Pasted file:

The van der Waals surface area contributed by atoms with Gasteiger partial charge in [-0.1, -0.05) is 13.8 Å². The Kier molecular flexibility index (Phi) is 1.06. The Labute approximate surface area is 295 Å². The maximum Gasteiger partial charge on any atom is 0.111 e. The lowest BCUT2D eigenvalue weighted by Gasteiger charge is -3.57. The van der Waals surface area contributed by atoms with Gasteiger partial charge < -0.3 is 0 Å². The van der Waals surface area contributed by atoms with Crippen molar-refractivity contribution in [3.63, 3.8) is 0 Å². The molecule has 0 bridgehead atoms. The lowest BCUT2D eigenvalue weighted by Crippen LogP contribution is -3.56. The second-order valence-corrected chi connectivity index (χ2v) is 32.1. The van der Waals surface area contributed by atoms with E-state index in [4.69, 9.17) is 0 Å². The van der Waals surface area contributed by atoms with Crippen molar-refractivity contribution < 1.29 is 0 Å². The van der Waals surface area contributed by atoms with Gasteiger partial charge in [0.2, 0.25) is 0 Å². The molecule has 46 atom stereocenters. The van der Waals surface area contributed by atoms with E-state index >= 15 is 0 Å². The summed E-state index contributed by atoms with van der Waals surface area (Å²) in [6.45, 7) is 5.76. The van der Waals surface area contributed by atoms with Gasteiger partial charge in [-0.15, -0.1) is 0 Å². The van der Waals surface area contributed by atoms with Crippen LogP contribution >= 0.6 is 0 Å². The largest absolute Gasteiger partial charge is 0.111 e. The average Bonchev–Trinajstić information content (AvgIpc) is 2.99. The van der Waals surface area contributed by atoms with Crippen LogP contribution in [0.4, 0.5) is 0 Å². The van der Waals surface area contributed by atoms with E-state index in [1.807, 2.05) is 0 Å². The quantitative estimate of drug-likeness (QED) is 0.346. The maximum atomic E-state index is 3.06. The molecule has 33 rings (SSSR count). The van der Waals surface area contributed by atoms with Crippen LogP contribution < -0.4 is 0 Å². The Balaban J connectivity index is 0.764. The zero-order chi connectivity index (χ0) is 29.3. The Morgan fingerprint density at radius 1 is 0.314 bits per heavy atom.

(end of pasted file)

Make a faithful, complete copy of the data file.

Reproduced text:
The van der Waals surface area contributed by atoms with Gasteiger partial charge in [-0.1, -0.05) is 13.8 Å². The Kier molecular flexibility index (Phi) is 1.06. The Labute approximate surface area is 295 Å². The maximum Gasteiger partial charge on any atom is 0.111 e. The lowest BCUT2D eigenvalue weighted by Gasteiger charge is -3.57. The van der Waals surface area contributed by atoms with Gasteiger partial charge < -0.3 is 0 Å². The van der Waals surface area contributed by atoms with Crippen molar-refractivity contribution in [3.63, 3.8) is 0 Å². The molecule has 0 bridgehead atoms. The lowest BCUT2D eigenvalue weighted by Crippen LogP contribution is -3.56. The second-order valence-corrected chi connectivity index (χ2v) is 32.1. The van der Waals surface area contributed by atoms with E-state index in [4.69, 9.17) is 0 Å². The van der Waals surface area contributed by atoms with Crippen molar-refractivity contribution < 1.29 is 0 Å². The van der Waals surface area contributed by atoms with Gasteiger partial charge in [0.2, 0.25) is 0 Å². The molecule has 46 atom stereocenters. The van der Waals surface area contributed by atoms with E-state index >= 15 is 0 Å². The summed E-state index contributed by atoms with van der Waals surface area (Å²) in [6.45, 7) is 5.76. The van der Waals surface area contributed by atoms with Gasteiger partial charge in [-0.15, -0.1) is 0 Å². The van der Waals surface area contributed by atoms with Crippen LogP contribution >= 0.6 is 0 Å². The largest absolute Gasteiger partial charge is 0.111 e. The average Bonchev–Trinajstić information content (AvgIpc) is 2.99. The van der Waals surface area contributed by atoms with Crippen LogP contribution in [0.4, 0.5) is 0 Å². The van der Waals surface area contributed by atoms with E-state index in [1.807, 2.05) is 0 Å². The quantitative estimate of drug-likeness (QED) is 0.346. The maximum atomic E-state index is 3.06. The molecule has 33 rings (SSSR count). The van der Waals surface area contributed by atoms with Crippen LogP contribution < -0.4 is 0 Å². The Balaban J connectivity index is 0.764. The zero-order chi connectivity index (χ0) is 29.3. The Morgan fingerprint density at radius 1 is 0.314 bits per heavy atom.